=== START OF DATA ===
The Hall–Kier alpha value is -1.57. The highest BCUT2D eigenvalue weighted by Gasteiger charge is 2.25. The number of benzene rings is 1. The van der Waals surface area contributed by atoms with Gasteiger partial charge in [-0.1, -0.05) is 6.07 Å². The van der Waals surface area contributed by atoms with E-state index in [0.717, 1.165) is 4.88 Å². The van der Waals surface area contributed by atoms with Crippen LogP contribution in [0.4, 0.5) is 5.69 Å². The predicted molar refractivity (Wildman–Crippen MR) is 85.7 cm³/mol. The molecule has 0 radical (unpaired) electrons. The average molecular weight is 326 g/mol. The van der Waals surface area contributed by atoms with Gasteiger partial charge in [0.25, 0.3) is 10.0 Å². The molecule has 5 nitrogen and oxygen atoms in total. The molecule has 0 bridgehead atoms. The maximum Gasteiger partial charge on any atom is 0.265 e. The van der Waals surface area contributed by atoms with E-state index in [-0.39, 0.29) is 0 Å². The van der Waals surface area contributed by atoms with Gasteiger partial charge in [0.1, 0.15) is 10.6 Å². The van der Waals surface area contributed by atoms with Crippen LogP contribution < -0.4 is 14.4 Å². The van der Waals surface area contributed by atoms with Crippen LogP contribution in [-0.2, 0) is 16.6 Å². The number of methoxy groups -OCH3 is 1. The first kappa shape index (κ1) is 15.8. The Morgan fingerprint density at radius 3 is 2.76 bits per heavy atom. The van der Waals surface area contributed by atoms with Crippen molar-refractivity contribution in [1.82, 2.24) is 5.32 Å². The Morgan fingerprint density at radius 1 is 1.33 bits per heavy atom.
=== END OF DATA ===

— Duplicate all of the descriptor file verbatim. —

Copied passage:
The Hall–Kier alpha value is -1.57. The highest BCUT2D eigenvalue weighted by Gasteiger charge is 2.25. The number of benzene rings is 1. The van der Waals surface area contributed by atoms with Gasteiger partial charge in [-0.1, -0.05) is 6.07 Å². The van der Waals surface area contributed by atoms with E-state index in [0.717, 1.165) is 4.88 Å². The van der Waals surface area contributed by atoms with Crippen LogP contribution in [0.4, 0.5) is 5.69 Å². The predicted molar refractivity (Wildman–Crippen MR) is 85.7 cm³/mol. The molecule has 0 radical (unpaired) electrons. The average molecular weight is 326 g/mol. The van der Waals surface area contributed by atoms with Gasteiger partial charge in [0.25, 0.3) is 10.0 Å². The molecule has 5 nitrogen and oxygen atoms in total. The molecule has 0 bridgehead atoms. The maximum Gasteiger partial charge on any atom is 0.265 e. The van der Waals surface area contributed by atoms with E-state index in [-0.39, 0.29) is 0 Å². The van der Waals surface area contributed by atoms with Gasteiger partial charge in [0.1, 0.15) is 10.6 Å². The van der Waals surface area contributed by atoms with Crippen LogP contribution < -0.4 is 14.4 Å². The van der Waals surface area contributed by atoms with Crippen LogP contribution in [-0.2, 0) is 16.6 Å². The number of methoxy groups -OCH3 is 1. The first kappa shape index (κ1) is 15.8. The Morgan fingerprint density at radius 3 is 2.76 bits per heavy atom. The van der Waals surface area contributed by atoms with Crippen molar-refractivity contribution in [1.82, 2.24) is 5.32 Å². The Morgan fingerprint density at radius 1 is 1.33 bits per heavy atom.